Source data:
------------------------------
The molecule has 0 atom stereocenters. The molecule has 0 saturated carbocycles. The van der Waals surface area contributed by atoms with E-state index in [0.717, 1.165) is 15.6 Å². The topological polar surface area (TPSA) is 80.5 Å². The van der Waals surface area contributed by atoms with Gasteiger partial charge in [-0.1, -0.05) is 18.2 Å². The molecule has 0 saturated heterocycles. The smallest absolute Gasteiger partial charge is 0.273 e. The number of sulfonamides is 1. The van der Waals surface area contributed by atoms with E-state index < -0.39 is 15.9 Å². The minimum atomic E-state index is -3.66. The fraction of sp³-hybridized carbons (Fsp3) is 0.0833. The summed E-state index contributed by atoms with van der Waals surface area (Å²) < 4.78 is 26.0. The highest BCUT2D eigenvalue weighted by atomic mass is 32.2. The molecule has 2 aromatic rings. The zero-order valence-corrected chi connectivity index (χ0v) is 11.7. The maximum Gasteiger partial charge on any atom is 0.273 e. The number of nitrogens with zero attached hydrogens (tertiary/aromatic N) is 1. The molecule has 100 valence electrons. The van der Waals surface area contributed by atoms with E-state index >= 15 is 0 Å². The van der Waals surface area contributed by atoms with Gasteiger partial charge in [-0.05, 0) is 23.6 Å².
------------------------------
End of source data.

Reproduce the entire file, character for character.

The molecule has 0 atom stereocenters. The molecule has 0 saturated carbocycles. The van der Waals surface area contributed by atoms with E-state index in [0.717, 1.165) is 15.6 Å². The topological polar surface area (TPSA) is 80.5 Å². The van der Waals surface area contributed by atoms with Gasteiger partial charge in [-0.1, -0.05) is 18.2 Å². The molecule has 0 saturated heterocycles. The smallest absolute Gasteiger partial charge is 0.273 e. The number of sulfonamides is 1. The van der Waals surface area contributed by atoms with E-state index < -0.39 is 15.9 Å². The minimum atomic E-state index is -3.66. The fraction of sp³-hybridized carbons (Fsp3) is 0.0833. The summed E-state index contributed by atoms with van der Waals surface area (Å²) < 4.78 is 26.0. The highest BCUT2D eigenvalue weighted by atomic mass is 32.2. The molecule has 2 aromatic rings. The zero-order valence-corrected chi connectivity index (χ0v) is 11.7. The maximum Gasteiger partial charge on any atom is 0.273 e. The number of nitrogens with zero attached hydrogens (tertiary/aromatic N) is 1. The molecule has 100 valence electrons. The van der Waals surface area contributed by atoms with E-state index >= 15 is 0 Å². The van der Waals surface area contributed by atoms with Gasteiger partial charge in [-0.05, 0) is 23.6 Å².